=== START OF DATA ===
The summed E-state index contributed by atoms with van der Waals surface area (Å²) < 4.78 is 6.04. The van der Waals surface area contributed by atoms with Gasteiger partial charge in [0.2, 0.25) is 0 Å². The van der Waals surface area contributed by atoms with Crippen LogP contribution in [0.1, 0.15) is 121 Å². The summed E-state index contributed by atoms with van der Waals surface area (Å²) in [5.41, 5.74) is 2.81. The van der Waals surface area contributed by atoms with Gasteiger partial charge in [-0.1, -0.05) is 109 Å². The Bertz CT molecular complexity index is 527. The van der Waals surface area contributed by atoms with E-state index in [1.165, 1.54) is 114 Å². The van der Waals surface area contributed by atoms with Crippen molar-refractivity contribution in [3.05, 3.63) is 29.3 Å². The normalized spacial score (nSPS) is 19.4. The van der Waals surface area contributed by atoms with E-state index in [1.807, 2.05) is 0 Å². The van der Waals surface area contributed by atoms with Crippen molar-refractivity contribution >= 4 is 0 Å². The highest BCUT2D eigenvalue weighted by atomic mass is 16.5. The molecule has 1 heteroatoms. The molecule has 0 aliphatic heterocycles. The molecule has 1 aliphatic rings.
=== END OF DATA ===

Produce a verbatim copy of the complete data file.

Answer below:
The summed E-state index contributed by atoms with van der Waals surface area (Å²) < 4.78 is 6.04. The van der Waals surface area contributed by atoms with Gasteiger partial charge in [0.2, 0.25) is 0 Å². The van der Waals surface area contributed by atoms with Crippen LogP contribution in [0.1, 0.15) is 121 Å². The summed E-state index contributed by atoms with van der Waals surface area (Å²) in [5.41, 5.74) is 2.81. The van der Waals surface area contributed by atoms with Gasteiger partial charge in [-0.1, -0.05) is 109 Å². The Bertz CT molecular complexity index is 527. The van der Waals surface area contributed by atoms with E-state index in [1.165, 1.54) is 114 Å². The van der Waals surface area contributed by atoms with Crippen molar-refractivity contribution in [3.05, 3.63) is 29.3 Å². The normalized spacial score (nSPS) is 19.4. The van der Waals surface area contributed by atoms with E-state index in [1.807, 2.05) is 0 Å². The van der Waals surface area contributed by atoms with Crippen molar-refractivity contribution >= 4 is 0 Å². The highest BCUT2D eigenvalue weighted by atomic mass is 16.5. The molecule has 1 heteroatoms. The molecule has 0 aliphatic heterocycles. The molecule has 1 aliphatic rings.